Bundling resonated with part of the market. Hawksworth says at this point Trustpower started to build the business. In the early days, the company wooed customers with price-led deals. It priced broadband under the average market rate, and introductory prices were lower again for the first months of a contract.
He says since then Trustpower has moved to value-led deals. The company offers a flat-screen TV or a fridge to people who sign up for longer term contracts. The deals appeal to a particular demographic segment, says Hawksworth.
While Trustpower is the only electricity retailer to have a substantial broadband business, it is not the only company playing in both markets. Vocus, which is very much steeped in the telco tradition now offers electricity to its customers.
As with Trustpower, the attraction for Vocus’ customers is a seamless experience, with one bill and a single point of service. Hawksworth notes that Vocus has been acquiring electricity customers at a fast pace by industry standards. It may be competition, but it doesn’t worry Trustpower. As Hawksworth says: “Imitation is a compliment”. He also points out the model is increasingly popular overseas. In Australia, the Dodo and Amaysim telco brands now also sell energy, while in the UK the Utility Warehouse offers similar service bundles.
For Hawksworth and his management team, the switch from copper to fibre represents a once in a generation opportunity to secure new customers. He says people are more open to the idea of changing their service provider when they switch technologies.
Another turning point was what Hawksworth calls the ‘Netflix revolution’ of 2015. This changed peoples attitudes towards fibre and broadband. It also changed usage patterns; customers now use a lot more data.
Before Netflix, Trustpower relied on outsourcing everything. He says that changed: “We worked back from the consumer. We’ve taken a little more control of things. We now have our own operations team. We’ve invested in our own cache for Netflix and Google. We now have some infrastructure and we have our own backhaul.”
The strategy appears to have delivered for Trustpower. Hawksworth says that today the company has 90,000 broadband connections and 100,000 multi-product customers. “We would be one of the fastest growing start-ups over the last four or five years,” he says.
This year, Trustpower reported a net after tax profit of $129 million, up 38 percent on the previous year. Revenues were $946.9 million and around $80 million of this came from the company’s telco business.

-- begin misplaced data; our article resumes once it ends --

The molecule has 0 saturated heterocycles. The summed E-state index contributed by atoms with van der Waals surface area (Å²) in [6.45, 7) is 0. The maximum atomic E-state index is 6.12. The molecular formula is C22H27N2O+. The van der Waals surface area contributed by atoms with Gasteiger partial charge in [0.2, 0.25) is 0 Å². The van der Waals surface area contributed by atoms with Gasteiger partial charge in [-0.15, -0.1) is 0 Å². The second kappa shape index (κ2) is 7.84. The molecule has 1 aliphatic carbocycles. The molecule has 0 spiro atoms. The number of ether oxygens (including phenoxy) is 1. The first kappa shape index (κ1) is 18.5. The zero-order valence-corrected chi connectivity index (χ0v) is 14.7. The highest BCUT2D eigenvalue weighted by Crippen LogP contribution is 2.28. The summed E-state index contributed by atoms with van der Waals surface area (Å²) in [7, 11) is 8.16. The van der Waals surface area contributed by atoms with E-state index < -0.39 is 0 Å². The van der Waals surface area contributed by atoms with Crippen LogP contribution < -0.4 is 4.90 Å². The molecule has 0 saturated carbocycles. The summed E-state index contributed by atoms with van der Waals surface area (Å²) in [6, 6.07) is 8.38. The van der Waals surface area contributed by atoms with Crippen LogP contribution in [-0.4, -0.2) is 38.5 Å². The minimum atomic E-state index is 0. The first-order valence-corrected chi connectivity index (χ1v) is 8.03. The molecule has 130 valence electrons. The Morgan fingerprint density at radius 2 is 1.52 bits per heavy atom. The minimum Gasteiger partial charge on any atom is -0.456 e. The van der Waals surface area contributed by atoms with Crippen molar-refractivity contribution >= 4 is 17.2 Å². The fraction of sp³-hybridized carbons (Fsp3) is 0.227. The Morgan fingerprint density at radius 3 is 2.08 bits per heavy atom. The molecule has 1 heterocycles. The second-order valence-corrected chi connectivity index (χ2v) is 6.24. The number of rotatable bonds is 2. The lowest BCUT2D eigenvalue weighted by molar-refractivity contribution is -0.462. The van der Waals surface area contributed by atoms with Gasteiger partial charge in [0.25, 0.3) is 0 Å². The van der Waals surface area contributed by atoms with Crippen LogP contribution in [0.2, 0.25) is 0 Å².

If there is a secret to making Trustpower’s strategy work, it’s the nature of its multi-product customers. The electricity business and the telecommunications business share a common problem with customer churn. In practice, customers who buy more than one service from a retailer are far less likely to jump ship. Hawksworth says Trustpower has found that customers buying both broadband and electricity stay longer.
The rise and rise of Trustpower
In last year’s annual monitoring report, the Commerce Commission identified Trustpower as New Zealand’s fourth largest broadband service provider. It comes next after the traditional telcos: Spark, Vodafone and Vocus.
At the time of the report, the Commerce Commission estimated Trustpower had a broadband market share of around four percent. This put it in front of 2degrees, which sits in fifth place with a three percent market share.
While its market share is relatively small, Trustpower is growing at a clip. The monitoring report says Trustpower and 2degrees are the two fastest growing service providers. Under the headline “Smaller players gain ground”, the Commerce Commission said: “Both Trustpower and 2degrees ran strong marketing campaigns in 2016 and successfully gained a significant number of new fixed-line broadband customers.”
In Trustpower’s April 2018 operating report, published on the NZX website, the company said it added 11,000 broadband connections in the previous year, taking these to a total of 87,000. That is a 12.5 percent growth rate. This is an impressive result at a time when the total number of New Zealand broadband connections is only up around three percent.
For now, Trustpower’s telco activity is limited to reselling broadband. Although the main push is with fibre, the company also has copper broadband customers serviced by Unbundled Bitstream Access or UBA. This approach gives Trustpower a degree of control over the user experience without heavy investment in infrastructure. The company has previously made public statements that it would also like to offer mobile telephony but is frustrated by the lack of mobile virtual network operator options at the moment.